My Try at Differentiation

A few weeks ago, I had something haven’t had all year: extra time! We had finished up our unit on the Pythagorean theorem and had 3 days before the end of the quarter. Instead of starting something new, I thought I would try to extend our learning with those 3 days when a student in class made this observation: “The Pythagorean theorem only works though if you know two of the sides. What happens if you only know one?” I answered him by saying, “Look at your calculator. You see the buttons ‘sin, cos, tan?’ If I give you one side and an angle,  you can find everything else you want to know about the triangle.” It was this conversation that persuaded me to teach trig with the 3 extra days I had.

I started the first day using Geometer’s Sketchpad to show students that the ratios of the sides of a 30-60-90 will always be the same, no matter how I dilate or translate the triangle. I showed them what each of these ratios were called and then we took off. Some students were confused at first and I assigned them the role of finding my third side with Pythagorean theorem,  once someone in their group had two sides of the triangle. We did this for two days and then used inverse trig functions to find angles on the third day.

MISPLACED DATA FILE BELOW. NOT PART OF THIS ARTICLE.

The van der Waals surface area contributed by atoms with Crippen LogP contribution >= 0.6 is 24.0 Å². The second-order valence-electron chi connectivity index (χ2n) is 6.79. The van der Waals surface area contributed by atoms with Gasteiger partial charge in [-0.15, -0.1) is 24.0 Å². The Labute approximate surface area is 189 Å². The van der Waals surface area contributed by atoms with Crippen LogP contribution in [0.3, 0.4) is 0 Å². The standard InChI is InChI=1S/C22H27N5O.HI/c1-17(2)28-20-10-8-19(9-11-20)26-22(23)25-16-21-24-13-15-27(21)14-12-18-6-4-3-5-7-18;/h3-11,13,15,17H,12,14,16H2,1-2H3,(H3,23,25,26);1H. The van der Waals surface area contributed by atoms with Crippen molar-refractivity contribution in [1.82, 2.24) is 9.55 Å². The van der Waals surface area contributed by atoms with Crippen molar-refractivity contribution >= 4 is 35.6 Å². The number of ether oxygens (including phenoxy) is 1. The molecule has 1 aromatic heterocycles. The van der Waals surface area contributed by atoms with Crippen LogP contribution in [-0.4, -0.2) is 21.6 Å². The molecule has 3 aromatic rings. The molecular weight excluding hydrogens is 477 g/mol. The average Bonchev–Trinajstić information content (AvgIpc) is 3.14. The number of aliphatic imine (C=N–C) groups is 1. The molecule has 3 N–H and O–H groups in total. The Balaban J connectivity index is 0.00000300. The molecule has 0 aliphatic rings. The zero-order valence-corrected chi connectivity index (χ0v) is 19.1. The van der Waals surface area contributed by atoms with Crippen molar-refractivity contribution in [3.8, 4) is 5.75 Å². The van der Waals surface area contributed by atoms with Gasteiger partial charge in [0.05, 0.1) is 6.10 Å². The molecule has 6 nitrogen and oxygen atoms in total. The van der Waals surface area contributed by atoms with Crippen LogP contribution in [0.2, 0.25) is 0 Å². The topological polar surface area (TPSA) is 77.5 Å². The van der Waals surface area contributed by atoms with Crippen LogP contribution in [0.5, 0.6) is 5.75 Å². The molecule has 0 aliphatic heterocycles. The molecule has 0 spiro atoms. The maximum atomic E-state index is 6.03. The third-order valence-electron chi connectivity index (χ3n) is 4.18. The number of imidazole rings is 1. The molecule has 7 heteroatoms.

Once fourth quarter started, we began a new unit over volume of prisms and didn’t use trig at all that week. We took an interim assessment after a week on volume and I wanted to see how many students actually learned trig. But, since trigonometry isn’t one of the 8th grade CCSS, I didn’t want it to adversely affect the grades of those who didn’t understand it. So I made it an extra credit question on our quiz, asking students to find two sides of a right triangle, given an angle and a side. I ended up with 26 out of 96 students getting the question correct after a week of not doing anything with trig. I was pretty happy with this and thought that, even though 70 out of the 96 didn’t know how to do it, but about 28% of my students were allowed to learn and master a concept beyond what was expected of them. I would love to have extra time to do this every unit and maybe will next year, once I’m more familiar with Common Core. Overall, I was very happy with everyone’s participation during class, even if they didn’t understand the trig. I challenge you to try doing something that you feel is too difficult for your class as well, the results may surprise you.


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